Hey Tristan! How did you go about choosing the songs?
Where do I start? There was a long list of around 80 songs, which after a week of sleepless nights I’d manage to whittle down to 60. I couldn’t begin to say how it eventually turned into eight.
As a poet with just a bit of a thing for Leonard Cohen, do you find yourself drawn to music that’s got some hint of poetry about it?
I suppose I do, but not as religiously as I did a few years ago. I think I used to place a much bigger emphasis on the lyrical side of music when I was growing up listening religiously to folk and americana. Dylan, Young and Cohen’s music survives on lyrics; you’re not going to take their chord progressions or melodies and consistently think there’s something fantastic going on. Over the last five or so years, though, I’ve got more and more into pop, blues, hip-hop, rock’n’roll, and I guess have learnt a few more things! From “worried notes” in B.B. King and Harold Arlen, to Kendrick Lamar’s chorus of “I love myself”, I don’t want to sound too obvious, but I suppose I’ve found that being articulate and poetic aren’t the only ways of saying something in music. Plus you can’t dance to Leonard Cohen, and God knows I’ve tried.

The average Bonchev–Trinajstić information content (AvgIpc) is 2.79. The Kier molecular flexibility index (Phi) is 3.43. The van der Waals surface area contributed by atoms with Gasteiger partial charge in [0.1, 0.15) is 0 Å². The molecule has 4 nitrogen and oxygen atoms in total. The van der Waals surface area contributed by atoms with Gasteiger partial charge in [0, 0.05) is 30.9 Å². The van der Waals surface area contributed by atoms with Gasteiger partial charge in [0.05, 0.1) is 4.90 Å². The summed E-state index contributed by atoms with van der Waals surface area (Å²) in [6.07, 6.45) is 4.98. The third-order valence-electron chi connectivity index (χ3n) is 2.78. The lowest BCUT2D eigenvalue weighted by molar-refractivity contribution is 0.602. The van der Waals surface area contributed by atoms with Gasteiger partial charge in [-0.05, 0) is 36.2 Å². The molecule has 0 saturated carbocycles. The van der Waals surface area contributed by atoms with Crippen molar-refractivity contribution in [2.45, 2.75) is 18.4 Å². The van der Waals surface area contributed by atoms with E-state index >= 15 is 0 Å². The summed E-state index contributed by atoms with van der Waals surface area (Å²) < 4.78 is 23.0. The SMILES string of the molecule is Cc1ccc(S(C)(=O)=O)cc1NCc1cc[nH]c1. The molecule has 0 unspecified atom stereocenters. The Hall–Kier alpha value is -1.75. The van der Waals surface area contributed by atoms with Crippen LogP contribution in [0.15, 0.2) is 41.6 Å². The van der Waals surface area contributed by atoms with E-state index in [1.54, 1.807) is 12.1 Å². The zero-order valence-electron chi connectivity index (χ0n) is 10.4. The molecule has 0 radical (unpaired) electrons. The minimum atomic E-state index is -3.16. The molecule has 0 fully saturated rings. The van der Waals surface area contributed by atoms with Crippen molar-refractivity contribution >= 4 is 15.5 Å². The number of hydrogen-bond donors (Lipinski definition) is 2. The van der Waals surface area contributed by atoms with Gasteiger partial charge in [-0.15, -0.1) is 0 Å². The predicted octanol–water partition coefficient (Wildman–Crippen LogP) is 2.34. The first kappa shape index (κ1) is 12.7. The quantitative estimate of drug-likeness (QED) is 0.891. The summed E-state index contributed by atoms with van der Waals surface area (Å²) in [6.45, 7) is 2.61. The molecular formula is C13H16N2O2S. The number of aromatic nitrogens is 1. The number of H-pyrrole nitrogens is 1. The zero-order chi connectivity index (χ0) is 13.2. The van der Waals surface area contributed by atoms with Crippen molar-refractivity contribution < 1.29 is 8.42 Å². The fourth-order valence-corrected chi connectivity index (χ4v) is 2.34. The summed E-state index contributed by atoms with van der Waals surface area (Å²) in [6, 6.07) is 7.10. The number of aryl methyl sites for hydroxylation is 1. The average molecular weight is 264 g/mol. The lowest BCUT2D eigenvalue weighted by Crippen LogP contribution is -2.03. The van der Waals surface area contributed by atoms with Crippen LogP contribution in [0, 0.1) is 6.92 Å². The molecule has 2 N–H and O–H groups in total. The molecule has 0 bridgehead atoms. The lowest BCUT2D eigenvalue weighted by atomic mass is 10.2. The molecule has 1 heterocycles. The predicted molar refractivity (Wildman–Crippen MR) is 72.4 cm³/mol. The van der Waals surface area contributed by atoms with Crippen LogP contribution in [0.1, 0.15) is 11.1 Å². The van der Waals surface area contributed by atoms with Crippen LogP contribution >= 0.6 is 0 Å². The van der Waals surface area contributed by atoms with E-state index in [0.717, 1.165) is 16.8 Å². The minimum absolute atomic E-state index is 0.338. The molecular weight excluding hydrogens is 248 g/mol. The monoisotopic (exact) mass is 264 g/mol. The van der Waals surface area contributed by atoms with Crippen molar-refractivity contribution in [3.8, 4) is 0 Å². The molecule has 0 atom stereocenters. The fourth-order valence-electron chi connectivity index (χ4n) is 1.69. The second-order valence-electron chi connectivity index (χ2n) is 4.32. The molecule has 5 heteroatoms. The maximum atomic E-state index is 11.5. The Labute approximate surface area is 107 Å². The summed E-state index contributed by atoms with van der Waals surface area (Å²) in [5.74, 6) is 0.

What are the first three songs you’d take to your island?
Genesis – “Invisible Touch” (Invisible Touch, 1986)
I probably have to credit this track with getting me into music. I remember sitting in the back of my parents’ car as a eight-or-something-year-old, approaching a roundabout on the A3100 as this song came on the radio. My mum’s always been a big fan of Phil, Peter and co., and so lent me a compilation disc called Turn It On Again, which I must have played every day for a year (never once returning it to its CD case, it’s a scratched wreck of a thing now). I wouldn’t call it one of my eight favourite songs, but it’s certainly stuck with me enough to bring to an island.
Leonard Cohen – “The Stranger Song” (Songs of Leonard Cohen, 1967)